By Alex Bedwell
March 24, 2023
The House Energy and Commerce Committee held a hearing focused on TikTok this week. The company’s CEO Shuo Chew testified and received difficult questions from members on both sides of the aisle. Here are some key takeaways from the hearing.
Will TikTok Be Banned?
During the hearing on Thursday, members of the committee expressed their firm belief that TikTok could be exploited by the Chinese Communist Party, leaving the future of the app in the U.S. uncertain. The Biden administration had already threatened a national ban, and the U.S. government had banned TikTok on government devices. The committee’s conviction was reinforced by a Wall Street Journal report, released just hours before the hearing, which stated that the Chinese government would not approve a TikTok sale. Lawmakers outside the committee are also not convinced, but a national ban would face significant legal and public opinion challenges. Previous attempts to ban TikTok were blocked in court due to free speech concerns, and millions of its users in the U.S. are unlikely to want to give up the fast-growing and popular apps.
Doubts regarding the feasibility of ‘Project Texas’
To address concerns about Chinese influence, TikTok has announced a new plan called Project Texas, which involves moving all data from U.S. users to servers located within the U.S. As part of the plan, the tech company Oracle would have access to TikTok’s source code and act as a third-party monitor. TikTok aims to complete the project by the end of the year, but some lawmakers doubt this is possible due to the large amount of source code that needs to be reviewed. Congressman Jay Obernolte (R-CA), who is also a software engineer, expressed concern that Project Texas may not have the technical capability to provide the necessary assurances.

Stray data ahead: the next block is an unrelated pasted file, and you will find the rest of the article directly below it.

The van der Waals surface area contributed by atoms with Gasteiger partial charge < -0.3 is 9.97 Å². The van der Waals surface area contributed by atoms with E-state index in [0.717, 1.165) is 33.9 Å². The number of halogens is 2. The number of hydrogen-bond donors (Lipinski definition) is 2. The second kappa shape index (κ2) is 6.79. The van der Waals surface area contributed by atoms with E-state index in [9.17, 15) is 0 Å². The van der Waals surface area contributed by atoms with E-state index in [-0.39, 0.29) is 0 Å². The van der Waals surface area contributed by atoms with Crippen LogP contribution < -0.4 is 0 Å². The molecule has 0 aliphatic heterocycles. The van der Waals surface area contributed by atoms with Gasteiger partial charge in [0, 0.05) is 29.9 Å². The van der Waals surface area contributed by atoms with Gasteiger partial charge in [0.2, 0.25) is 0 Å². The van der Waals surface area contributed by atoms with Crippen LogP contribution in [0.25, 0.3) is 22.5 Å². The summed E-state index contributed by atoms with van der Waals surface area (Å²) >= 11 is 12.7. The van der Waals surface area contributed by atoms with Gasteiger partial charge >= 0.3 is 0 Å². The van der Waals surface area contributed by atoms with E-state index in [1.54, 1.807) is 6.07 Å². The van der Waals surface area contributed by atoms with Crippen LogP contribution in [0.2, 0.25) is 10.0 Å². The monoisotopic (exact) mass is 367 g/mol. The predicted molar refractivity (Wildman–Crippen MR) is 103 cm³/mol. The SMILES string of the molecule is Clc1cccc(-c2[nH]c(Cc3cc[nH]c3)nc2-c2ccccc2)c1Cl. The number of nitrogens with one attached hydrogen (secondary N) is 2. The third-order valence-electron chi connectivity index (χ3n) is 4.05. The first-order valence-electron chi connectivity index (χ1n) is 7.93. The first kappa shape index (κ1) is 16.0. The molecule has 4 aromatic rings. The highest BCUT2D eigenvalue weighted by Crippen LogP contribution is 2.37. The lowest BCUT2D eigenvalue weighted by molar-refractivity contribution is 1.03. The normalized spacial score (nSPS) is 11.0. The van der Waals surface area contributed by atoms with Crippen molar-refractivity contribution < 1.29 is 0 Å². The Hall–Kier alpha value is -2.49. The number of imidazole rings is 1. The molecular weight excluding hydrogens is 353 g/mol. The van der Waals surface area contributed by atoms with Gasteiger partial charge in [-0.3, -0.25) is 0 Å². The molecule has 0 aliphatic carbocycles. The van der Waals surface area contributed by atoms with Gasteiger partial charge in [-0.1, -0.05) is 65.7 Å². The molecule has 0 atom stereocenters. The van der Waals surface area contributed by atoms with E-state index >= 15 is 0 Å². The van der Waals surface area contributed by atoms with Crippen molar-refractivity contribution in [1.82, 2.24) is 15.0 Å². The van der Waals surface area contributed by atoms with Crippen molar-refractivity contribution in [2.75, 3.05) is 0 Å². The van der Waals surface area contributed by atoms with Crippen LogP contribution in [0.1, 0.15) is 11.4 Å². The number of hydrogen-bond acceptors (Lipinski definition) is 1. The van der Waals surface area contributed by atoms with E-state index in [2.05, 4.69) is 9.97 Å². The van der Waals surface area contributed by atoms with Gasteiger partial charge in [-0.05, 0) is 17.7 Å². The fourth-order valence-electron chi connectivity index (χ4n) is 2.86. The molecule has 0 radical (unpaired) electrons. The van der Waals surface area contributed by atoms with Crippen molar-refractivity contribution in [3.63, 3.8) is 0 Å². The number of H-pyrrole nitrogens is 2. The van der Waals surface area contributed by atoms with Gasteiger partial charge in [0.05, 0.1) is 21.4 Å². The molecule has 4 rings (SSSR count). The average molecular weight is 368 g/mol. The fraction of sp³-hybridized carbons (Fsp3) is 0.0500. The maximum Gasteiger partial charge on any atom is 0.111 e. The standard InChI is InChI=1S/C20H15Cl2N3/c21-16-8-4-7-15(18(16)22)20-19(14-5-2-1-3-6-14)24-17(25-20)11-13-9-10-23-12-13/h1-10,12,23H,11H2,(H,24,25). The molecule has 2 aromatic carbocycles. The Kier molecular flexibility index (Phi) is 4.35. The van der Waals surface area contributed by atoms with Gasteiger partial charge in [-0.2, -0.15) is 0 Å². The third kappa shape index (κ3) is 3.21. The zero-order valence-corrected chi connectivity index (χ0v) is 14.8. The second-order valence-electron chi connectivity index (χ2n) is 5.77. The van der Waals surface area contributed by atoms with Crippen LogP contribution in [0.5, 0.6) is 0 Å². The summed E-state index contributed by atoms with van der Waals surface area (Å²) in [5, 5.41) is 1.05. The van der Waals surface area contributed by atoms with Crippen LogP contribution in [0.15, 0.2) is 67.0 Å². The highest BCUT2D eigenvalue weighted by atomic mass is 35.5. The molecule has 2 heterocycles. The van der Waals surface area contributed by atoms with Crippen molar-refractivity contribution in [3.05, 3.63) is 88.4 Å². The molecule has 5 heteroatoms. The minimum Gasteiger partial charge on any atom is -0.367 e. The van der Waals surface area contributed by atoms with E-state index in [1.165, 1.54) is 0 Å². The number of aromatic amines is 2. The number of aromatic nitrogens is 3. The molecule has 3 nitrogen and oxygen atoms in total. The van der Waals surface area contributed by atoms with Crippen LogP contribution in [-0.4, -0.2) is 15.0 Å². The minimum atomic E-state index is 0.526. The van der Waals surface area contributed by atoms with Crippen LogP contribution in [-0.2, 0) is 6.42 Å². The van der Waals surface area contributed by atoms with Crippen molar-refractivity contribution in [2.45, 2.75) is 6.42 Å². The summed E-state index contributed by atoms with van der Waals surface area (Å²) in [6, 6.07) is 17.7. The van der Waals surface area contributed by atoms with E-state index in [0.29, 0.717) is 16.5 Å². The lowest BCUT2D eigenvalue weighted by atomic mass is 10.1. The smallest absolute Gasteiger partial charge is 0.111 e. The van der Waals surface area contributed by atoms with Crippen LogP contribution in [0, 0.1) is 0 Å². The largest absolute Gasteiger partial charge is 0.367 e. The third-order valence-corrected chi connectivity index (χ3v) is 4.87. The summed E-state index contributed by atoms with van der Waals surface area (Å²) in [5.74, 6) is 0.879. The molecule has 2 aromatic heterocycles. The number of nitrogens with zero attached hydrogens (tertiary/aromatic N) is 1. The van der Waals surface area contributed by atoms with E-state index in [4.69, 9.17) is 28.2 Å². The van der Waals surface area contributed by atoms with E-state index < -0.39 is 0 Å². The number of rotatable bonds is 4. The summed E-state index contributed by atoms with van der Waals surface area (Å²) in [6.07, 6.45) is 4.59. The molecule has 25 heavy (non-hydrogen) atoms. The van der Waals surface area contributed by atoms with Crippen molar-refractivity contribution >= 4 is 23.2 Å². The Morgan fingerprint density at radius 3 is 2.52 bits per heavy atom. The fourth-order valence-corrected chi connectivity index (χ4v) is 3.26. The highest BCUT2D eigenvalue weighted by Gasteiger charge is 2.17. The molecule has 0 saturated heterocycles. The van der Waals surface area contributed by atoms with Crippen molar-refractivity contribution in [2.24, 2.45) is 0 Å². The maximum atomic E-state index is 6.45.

China’s Relationship with TikTok
At the hearing, lawmakers repeatedly questioned Chew about China’s alleged influence over TikTok, citing it as a potential national security concern. Both House Energy and Commerce Committee Chair Cathy McMorris Rodgers (R-WA) and Ranking Member Frank Pallone (D-NJ) referred to TikTok’s parent company, ByteDance, as a “Beijing communist-based parent company.” Chew maintained that the Chinese government does not control ByteDance and that there is no evidence that the government has accessed or requested access to U.S. user data. He also stated that TikTok does not remove or promote content at the request of the Chinese government. However, some legislators pointed out that Chinese engineers may still have access to some U.S. data due to the company’s reliance on “global interoperability.” Despite these concerns, Chew denied that TikTok posed a national security threat, stating that many of the risks are theoretical and hypothetical.
Lawmakers also addressed broader social media concerns during the hearing, focusing on TikTok’s ability to moderate harmful messaging, misinformation, and inappropriate content. Several legislators presented TikTok videos that promoted self-harm or suicide. Chew said that TikTok employs 40,000 moderators to monitor harmful content and utilizes an algorithm to identify controversial material. Additionally, the company plans to have “third-party validators” assess its algorithms and grant researchers access to study and monitor the content. However, Chew acknowledged that TikTok is not perfect in its moderation efforts, stating that the company works hard to improve its methods.
Kids’ Safety and Mental Health
Another frequent focus of the hearing was the safety of TikTok’s younger users, considering the app has exploded in popularity with this age group in recent years. According to the Pew Research Center, most teenagers in the United States use TikTok. Specifically, 67% of individuals aged 13 to 17 have used the app, and 16% of that age group use it “almost constantly.” Lawmakers cited reports that drug-related content has spread on the app, allowing teens to purchase dangerous substances easily online. Chew said such content violates TikTok policy and that they are removed when identified. Others cited self-harm and eating disorder content, which have been spreading on the platform. TikTok is also facing lawsuits over deadly “challenges” that have gone viral on the app.